The effects of collector motion on particle capture: Lab studies and wind pollination in the field

dc.contributor.advisorAckerman, Josef D.
dc.contributor.authorGao, Dori of Integrative Biologyen_US of Guelphen_US of Scienceen_US Biologyen_US
dc.description.abstractParticle capture is important for many aquatic and terrestrial processes including abiotic pollination and suspension feeding. The standard model for examining particle capture is a stationary cylinder but it does not account for the natural movements of biotic collectors. This study examined the effects of collector motion in the transverse and longitudinal direction on capture efficiency using a cylindrical model in the lab and a grass species, Phleum pratense, in the field. Results from the both experiments indicated that movement increased particle/pollen capture efficiency and distribution, especially at low collector Reynolds numbers (Rec). This effect was greatest for transversely moving collectors with large magnitudes of motion, which encountered more particles with higher relative momentum. Results provided helpful insight into controversies in the literature and showed that collector motion can lead to different particle capture than the stationary model could predict and therefore, movement should be considered in particle capture models.en_US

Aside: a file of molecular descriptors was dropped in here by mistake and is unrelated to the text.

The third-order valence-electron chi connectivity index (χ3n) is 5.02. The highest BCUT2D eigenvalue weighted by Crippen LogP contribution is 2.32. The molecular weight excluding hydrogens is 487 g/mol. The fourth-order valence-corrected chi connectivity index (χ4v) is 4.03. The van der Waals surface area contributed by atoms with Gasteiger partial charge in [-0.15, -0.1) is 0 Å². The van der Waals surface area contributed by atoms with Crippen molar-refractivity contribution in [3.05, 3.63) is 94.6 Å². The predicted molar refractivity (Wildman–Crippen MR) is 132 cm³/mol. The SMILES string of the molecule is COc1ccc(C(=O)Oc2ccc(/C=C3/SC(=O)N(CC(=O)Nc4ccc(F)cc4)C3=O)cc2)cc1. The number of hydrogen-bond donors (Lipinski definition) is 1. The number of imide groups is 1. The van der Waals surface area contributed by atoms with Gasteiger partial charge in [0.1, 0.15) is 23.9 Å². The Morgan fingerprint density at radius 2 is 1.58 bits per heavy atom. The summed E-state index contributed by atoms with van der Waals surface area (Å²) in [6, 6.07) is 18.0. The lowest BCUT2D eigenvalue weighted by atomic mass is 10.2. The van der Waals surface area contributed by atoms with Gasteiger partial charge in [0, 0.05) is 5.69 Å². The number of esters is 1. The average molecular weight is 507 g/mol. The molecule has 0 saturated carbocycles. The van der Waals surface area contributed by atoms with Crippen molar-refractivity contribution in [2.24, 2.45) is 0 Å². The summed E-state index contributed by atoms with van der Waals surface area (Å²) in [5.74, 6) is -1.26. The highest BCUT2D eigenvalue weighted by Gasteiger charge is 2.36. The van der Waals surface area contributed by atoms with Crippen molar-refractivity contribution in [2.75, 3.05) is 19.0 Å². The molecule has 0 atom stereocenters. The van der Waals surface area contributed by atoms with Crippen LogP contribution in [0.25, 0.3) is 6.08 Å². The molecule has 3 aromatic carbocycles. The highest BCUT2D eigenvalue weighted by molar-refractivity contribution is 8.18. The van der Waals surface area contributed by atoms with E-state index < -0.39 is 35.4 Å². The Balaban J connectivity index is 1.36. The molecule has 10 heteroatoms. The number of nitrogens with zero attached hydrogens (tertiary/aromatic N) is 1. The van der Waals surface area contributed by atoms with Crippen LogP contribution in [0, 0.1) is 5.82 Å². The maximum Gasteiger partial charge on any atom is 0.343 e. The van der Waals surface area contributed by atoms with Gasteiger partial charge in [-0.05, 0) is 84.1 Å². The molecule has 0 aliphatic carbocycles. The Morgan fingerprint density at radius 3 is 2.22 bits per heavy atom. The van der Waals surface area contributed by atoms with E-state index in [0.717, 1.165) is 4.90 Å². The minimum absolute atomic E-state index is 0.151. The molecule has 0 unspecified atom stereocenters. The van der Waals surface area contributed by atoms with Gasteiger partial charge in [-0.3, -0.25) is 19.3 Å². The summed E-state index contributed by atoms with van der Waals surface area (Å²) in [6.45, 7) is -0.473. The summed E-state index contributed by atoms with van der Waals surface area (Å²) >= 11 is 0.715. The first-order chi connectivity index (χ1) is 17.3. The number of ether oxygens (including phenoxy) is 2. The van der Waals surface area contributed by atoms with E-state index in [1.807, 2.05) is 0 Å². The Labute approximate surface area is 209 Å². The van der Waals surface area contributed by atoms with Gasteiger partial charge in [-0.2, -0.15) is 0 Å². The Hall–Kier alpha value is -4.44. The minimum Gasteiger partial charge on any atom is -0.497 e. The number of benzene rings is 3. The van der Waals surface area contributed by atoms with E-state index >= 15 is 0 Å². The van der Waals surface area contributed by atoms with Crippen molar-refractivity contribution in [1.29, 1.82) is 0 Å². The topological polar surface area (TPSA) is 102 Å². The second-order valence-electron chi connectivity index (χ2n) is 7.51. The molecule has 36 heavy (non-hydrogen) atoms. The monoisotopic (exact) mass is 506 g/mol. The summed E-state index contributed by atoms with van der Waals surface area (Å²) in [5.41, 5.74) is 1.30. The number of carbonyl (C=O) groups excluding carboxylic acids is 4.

dc.publisherUniversity of Guelphen_US
dc.rights.licenseAll items in the Atrium are protected by copyright with all rights reserved unless otherwise indicated.
dc.subjectParticle captureen_US
dc.subjectTimothy grassen_US
dc.subjectSuspension feedingen_US
dc.subjectAbiotic pollinationen_US
dc.subjectPhysical ecologyen_US
dc.subjectBiofluid mechanicsen_US
dc.titleThe effects of collector motion on particle capture: Lab studies and wind pollination in the fielden_US


Original bundle
Now showing 1 - 1 of 1
Thumbnail Image
17.16 MB
Adobe Portable Document Format